Under flexible work arrangements, employees can change the place where their work is done—for example, by working from home or from a mobile location—or the hours when their work is done, with different work start and end times, job sharing or flexible or compressed workweek schedules.
Employers in the U.S. who have employees in flexible work situations need to consider federal, state and local laws that affect these arrangements.
Wage and Hour Recordkeeping
With telecommuting arrangements, employers must monitor carefully the work hours of employees who are not exempt from federal Fair Labor Standards Act (FLSA) overtime requirements in order to avoid a violation of unpaid overtime. With employees in compressed workweek schedules, employers must adjust the defined workweek so no employee overtime is incurred; they must make sure that their timekeeping procedures incorporate any state daily overtime requirement and maximum hour limitation.
- Require nonexempt telecommuting employees to sign an agreement acknowledging that they are not permitted to work overtime without prior written approval, and require these employees to clock in and out via e-mail or telephone, advised Kristina Klein, an associate with Atlanta-based law firm Troutman Sanders, and Ashley Hager, a partner at the firm who specializes in employment discrimination litigation.
- Have a policy for times when a telecommuting employee is unable to work because of a power outage or technology and equipment failures. Whether the employer must pay for the time employees aren’t working depends on whether the employee is exempt or nonexempt and whether he or she is unable to work because of a technological problem caused by the employer—if the employer’s servers are down, for example—or if the problem is caused by the employee, said Klein and Hager.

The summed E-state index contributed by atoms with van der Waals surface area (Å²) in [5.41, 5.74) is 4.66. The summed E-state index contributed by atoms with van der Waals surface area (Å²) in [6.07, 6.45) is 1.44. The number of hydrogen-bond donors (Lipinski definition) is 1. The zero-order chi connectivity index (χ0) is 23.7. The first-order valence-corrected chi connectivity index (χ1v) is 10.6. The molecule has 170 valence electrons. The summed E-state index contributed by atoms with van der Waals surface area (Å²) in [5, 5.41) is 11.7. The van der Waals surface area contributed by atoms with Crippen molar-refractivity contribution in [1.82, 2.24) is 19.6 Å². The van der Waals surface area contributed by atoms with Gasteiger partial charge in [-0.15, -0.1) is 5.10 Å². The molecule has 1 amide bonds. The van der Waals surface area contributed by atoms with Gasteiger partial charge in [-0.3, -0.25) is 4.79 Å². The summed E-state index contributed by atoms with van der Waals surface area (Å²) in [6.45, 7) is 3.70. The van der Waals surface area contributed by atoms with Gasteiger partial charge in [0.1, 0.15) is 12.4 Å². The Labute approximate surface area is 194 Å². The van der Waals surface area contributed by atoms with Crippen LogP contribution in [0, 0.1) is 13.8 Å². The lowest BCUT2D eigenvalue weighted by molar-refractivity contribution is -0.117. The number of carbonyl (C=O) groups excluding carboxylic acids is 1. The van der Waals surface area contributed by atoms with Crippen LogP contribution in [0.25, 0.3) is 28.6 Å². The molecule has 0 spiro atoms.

Typically, state workers’ compensation laws do not distinguish between on-site and off-site employees, said Kevin Hess, an associate with law firm Squire Sanders in Columbus, Ohio, who focuses on workplace health and safety. But the determination of whether a telecommuter’s injury at home is compensable depends on the facts of the case and is extremely difficult to anticipate. And, although an employee generally is not covered for an injury when going to and from work, accidents that occur after an employee’s workday has begun often are compensable. This includes travel between worksites, so telecommuters who are injured traveling to their employer’s office might be entitled to compensation, he advised.
- To assess whether an injury occurred in the course and scope of employment, have a policy that allows access to the telecommuter’s home to investigate any injury that occurs while he or she is working at home.
- Conduct inspections of telecommuters’ home offices for safety conditions, including ergonomic safety.
- If employees work at home in states other than the company’s place of business, determine whether those states’ workers’ compensation rules require insurance coverage to be obtained in each of those states.
Employers must ensure a workplace free from hazards for home-based employees as well as employees working at other off-site locations. The federal Occupational Safety and Health Administration will respond to complaints of unsafe home workplaces and will fine employers whose employees work in unsafe home worksites, said Hess.